The Scoop

NY Employees Must Receive Sexual Harassment Prevention Training

State requires businesses to give annual training sessions to safeguard their workplace.

ALERT: New section 201-g of the New York State Labor Law provides that “sexual harassment prevention training shall be provided to all employees on an annual basis.”

On April 12, 2018, New York became the fourth state in the country to require sexual harassment prevention trainings in joining California, Connecticut and Maine. New York’s requirements extend far beyond the requirements in these other states where New York mandates trainings to be provided by all employers for all employees regardless of number of employees (e.g., trainings only for employers with more than 50 employees as is the case in two of the other states) or job function of trainee (e.g., trainings only for supervisors / managers as is the case in two of the other states).

Additionally, New York City enacted a similar local law on May 9, 2018. The state’s law is effective October 9, 2018 and the first annual training must be completed prior to October 9, 2019. The city’s law is effective April 1, 2019 and the first annual training must be completed within one year of such date.

New York State’s sexual harassment law is by far the most comprehensive in the country. The law has eight major components, including:

1. Annual sexual harassment training for all employees (NYC’s law is applicable to employers with 15 or more employees).

2. New hires should receive policy prior to commencing work, trainings as soon as possible and the employer has liability for employee’s actions immediately upon hire (NYC’s law is within 90 days).

3. Sexual harassment policy to be provided in writing (NYC’s law requires signed employee acknowledgement of receipt of the policy plus it also requires a poster to be displayed and an information sheet to be provided to new hires).

4. A ban on confidentiality agreements in settling sexual harassment claims.

5. A prohibition on mandatory arbitration clauses concerning sexual harassment claims.

6. An ability for governmental units to recover payments made to victims for adjudicated sexual harassment from responsible officers / employees.

7. A swearing requirement by government bidders for competitive bids (both in-state and out-of-state bidders) concerning compliance with the policy and training requirements.

8. New exposure for companies concerning sexual harassment committed by and against independent contractors at their place of business.

Make no mistake, this law matters and will change the face of industry in New York State. According to Speaker Heastie of the New York State Assembly, “[t]he ongoing culture of sexual harassment in the workplace has been a great disservice to hardworking families, especially women… [t]hat is why the Assembly Majority made it a priority to include measures in this budget that take much-needed first steps towards empowering victims of harassment and holding bad actors accountable.”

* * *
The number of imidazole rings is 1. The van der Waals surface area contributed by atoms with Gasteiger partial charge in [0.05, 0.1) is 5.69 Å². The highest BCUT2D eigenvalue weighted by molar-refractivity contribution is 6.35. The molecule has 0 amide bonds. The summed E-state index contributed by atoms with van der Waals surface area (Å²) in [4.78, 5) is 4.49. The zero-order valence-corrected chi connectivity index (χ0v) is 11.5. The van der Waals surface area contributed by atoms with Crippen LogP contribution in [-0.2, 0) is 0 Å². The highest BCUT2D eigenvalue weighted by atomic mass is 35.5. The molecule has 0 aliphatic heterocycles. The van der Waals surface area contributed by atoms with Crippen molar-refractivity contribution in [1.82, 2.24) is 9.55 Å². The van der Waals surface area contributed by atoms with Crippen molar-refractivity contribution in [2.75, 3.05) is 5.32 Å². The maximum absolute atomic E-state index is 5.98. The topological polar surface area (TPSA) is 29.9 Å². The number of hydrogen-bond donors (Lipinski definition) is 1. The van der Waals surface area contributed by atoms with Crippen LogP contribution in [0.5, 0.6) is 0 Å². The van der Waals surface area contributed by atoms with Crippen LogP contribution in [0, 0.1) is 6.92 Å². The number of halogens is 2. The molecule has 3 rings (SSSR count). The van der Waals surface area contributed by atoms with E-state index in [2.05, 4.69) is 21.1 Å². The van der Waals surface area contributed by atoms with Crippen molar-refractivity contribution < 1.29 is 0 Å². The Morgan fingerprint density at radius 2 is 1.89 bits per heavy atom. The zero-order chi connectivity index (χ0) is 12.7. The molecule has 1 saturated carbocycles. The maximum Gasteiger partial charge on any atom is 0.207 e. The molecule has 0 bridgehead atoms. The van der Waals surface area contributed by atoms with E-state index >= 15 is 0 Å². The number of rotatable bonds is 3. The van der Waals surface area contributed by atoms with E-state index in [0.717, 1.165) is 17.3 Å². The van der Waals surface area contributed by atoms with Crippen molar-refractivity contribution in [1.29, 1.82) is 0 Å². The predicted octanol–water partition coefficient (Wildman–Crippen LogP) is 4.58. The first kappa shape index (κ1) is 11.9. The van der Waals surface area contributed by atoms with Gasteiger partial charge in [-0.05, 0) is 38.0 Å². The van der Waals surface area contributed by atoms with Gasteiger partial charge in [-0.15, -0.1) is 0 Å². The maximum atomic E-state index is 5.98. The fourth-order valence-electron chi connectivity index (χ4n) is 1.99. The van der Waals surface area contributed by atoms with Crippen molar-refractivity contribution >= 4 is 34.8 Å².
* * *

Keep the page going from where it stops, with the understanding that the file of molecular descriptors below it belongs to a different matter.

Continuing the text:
Beyond protecting victims, this law further matters because failure to comply is chargeable as a misdemeanor pursuant to Section 213 of the New York State Labor Law. Further, it is anticipated that a court could find the terms of an Employment Practices Liability Insurance policy (EPLI) breached if the training and policy have not been undertaken with proper recordkeeping. Should a court make such a finding, it is anticipated that insurance companies will all disclaim coverage on this ground for indemnity claims concerning sexual harassment lawsuits.

The good news is that trainings and anti-sexual harassment policies can be made available online and on-demand, per the law, so long as the compliance vendor provides content that is interactive. In this way, employers can maintain a digital date and timestamp record of compliance to satisfy a Department of Labor audit or as evidence in defending a sexual harassment claim.

More importantly, employers should utilize a vendor with online and on-demand offerings so that they can comply with the “as soon as possible” training requirement (NYC’s “within 90 days” requirement) without being hurt by the exponential variable costs that would otherwise result from offering continuous in-person new hire trainings for only a minimal number of trainees. Still further, employers can easily utilize click-wrap where employees can affirmatively agree to the harassment policy, which can be provided in writing to the employee, and can be utilized as evidence in defending a sexual harassment claim.

Finally, employers can tailor trainings to meet their specific needs, such as including the identification of an internal investigator, providing an internal complaint form and branding the training to the business. In this way, an employer can leverage compliance to increase employee job satisfaction and retention.

Disclaimer – Andrew Lieb is a principal at Lieb Compliance, LLC, which offers sexual harassment trainings onsite, on-demand and at its training center located at 308 W. Main Street, Smithtown New York 11787.

Facebook Comments

Show More

Related Articles